inscription of Assurbilkala, the son of Tiglath-Pileser, and is now
in the British Museum, is a great rarity. It is believed to represent
Istar. The execution is careful, but the forms are clumsy and the
proportions bad; the bust is a great deal too short.[116]

By his failure to appreciate living form for its own sake, for its
beauty of line and harmony of proportion, the Mesopotamian sculptor
put a voluntary limit to his ambition. He renounced, in advance, the
only means within his reach of borrowing from the human figure the
elements for a representation of the deity which should preserve a
character of indefinite existence, of natural and sovereign excellence.
But this abstention, or, if you like, this impotence, did not prevent
Assyrian artists from fulfilling, in the most brilliant fashion, the
other part of the task to which they were called by the habits and
requirements of the society for which they laboured. The sculptors were
mainly employed by the king; their chief business was to multiply his
images; they were charged to commemorate the sovereign in every act of
his life, in every one of the many parts involved by his indefatigable
activity as builder, chief-justice, hunter, commander-in-chief, and
supreme pontiff. From the king himself to the last of his soldiers or
prisoners, every one who had his own marked place in a picture was
draped; the sculptor could reproduce every episode of the royal life
in the truest and most animated fashion, without ever having learnt to
draw the nude. In fact, he was not called upon, like the Greek artist,
to procure for the æsthetic sense the pure joys that are given by
the sight of noble forms or movements well rendered; his duty was to
commemorate by a series of clear and lively images those events that
were celebrated in words in the text inscribed upon the very alabaster
slabs beneath his hand.

Assyrian sculpture had this documentary character in the very highest
degree; its creations, in the intention of those by whom they were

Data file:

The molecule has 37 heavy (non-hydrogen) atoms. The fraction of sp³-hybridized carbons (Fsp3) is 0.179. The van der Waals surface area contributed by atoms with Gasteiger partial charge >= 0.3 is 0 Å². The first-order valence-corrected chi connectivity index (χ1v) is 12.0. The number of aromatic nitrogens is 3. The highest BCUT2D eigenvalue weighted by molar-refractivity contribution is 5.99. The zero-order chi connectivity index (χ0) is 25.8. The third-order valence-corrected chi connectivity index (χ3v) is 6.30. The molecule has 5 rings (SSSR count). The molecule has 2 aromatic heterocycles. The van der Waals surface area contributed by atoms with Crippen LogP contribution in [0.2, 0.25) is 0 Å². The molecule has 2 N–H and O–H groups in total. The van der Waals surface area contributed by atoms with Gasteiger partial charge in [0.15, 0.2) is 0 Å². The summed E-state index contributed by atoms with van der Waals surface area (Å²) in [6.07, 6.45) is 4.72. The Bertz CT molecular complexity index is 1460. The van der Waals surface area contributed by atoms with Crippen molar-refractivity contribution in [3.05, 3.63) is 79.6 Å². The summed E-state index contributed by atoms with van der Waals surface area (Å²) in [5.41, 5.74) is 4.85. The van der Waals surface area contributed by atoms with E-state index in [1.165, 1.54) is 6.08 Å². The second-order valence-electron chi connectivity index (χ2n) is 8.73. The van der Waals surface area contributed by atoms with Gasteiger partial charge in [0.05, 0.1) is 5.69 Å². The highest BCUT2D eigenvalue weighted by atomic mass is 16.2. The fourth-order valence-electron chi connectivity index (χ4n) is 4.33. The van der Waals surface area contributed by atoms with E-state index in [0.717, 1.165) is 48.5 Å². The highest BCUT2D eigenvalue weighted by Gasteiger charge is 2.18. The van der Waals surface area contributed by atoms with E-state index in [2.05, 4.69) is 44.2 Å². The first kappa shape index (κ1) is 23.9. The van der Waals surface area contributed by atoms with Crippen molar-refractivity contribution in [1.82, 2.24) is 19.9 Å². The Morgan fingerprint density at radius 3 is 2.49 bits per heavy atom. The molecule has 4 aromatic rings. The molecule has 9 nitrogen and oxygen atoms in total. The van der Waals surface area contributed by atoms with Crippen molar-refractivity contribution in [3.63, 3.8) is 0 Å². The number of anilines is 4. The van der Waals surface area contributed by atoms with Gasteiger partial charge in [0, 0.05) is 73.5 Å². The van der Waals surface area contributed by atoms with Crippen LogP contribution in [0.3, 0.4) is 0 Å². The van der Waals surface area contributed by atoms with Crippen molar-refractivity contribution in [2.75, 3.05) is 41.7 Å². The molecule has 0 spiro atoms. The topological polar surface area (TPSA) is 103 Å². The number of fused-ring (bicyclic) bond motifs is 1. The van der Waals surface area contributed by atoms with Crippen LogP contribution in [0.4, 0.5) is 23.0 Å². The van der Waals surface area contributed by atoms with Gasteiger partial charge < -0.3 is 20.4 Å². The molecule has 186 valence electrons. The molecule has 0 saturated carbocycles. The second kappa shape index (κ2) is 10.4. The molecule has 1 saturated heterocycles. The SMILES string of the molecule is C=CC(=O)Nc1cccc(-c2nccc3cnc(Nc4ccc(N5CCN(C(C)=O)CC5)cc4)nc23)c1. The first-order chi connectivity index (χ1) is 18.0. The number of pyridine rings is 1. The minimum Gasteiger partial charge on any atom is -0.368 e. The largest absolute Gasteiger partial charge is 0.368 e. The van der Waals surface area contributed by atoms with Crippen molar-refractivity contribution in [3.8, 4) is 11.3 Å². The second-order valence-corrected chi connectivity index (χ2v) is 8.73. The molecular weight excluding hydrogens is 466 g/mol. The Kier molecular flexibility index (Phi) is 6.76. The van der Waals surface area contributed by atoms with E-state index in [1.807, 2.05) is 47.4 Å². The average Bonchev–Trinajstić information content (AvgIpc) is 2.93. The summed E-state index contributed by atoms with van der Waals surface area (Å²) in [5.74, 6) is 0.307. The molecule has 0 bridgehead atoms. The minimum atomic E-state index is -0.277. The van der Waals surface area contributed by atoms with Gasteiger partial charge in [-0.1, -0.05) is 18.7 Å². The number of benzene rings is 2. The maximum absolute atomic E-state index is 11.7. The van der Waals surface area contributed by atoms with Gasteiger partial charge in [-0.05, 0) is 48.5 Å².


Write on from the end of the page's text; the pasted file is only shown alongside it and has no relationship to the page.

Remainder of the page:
commissioned, were less works of art than records.[117] The long
inscriptions and the endless series of pictures with which the palace
walls were covered were no more than an illustrated book.

And in what class of literature should that book be placed? It has
been called an epic illustrated by sculptors--a description that seems
hardly just. For in every epic worthy of the name the marvellous
occupies an important place, while in these reliefs it scarcely has a
place at all. With few exceptions the belief in a superior and divine
world makes itself felt in Assyrian art only in those effigies of gods
and demons we have already described. And such images have their places
rigidly fixed by tradition; they stand at the palace gates, but are
scarcely ever found within its saloons, and are entirely absent from
the marches, battles, and sieges. Here and there among such pictures,
but at long intervals, we find some feature that reminds us of the aid
that Assur and the other national gods afforded their worshippers;
now it is an eagle floating over the king’s chariot;[118] now the god
himself, surrounded by a winged circle, draws his bow and launches
his formidable shafts against the enemies of his people.[119] He is
thus represented mounted on a galloping bull in the ring by which the
standards of the Assyrian legions were surmounted.

  [Illustration: FIG. 46.--Assyrian standard; from Layard.]

All these details were small in scale and unobtrusive. The _rôle_
played by the architect was similar to that of the draughtsmen and
photographers who sometimes accompany princes and generals on a modern
campaign. The programme placed before him was as narrow as it could
well be; he was required to be faithful and precise, not to give proof
of inventive power.

The sculptor was, in a way, the editor of the military bulletins; his
work was the newspaper of the day, explaining the political events
of his time to those who could understand no other writing. There is
complete coherence between his figures and the inscribed texts they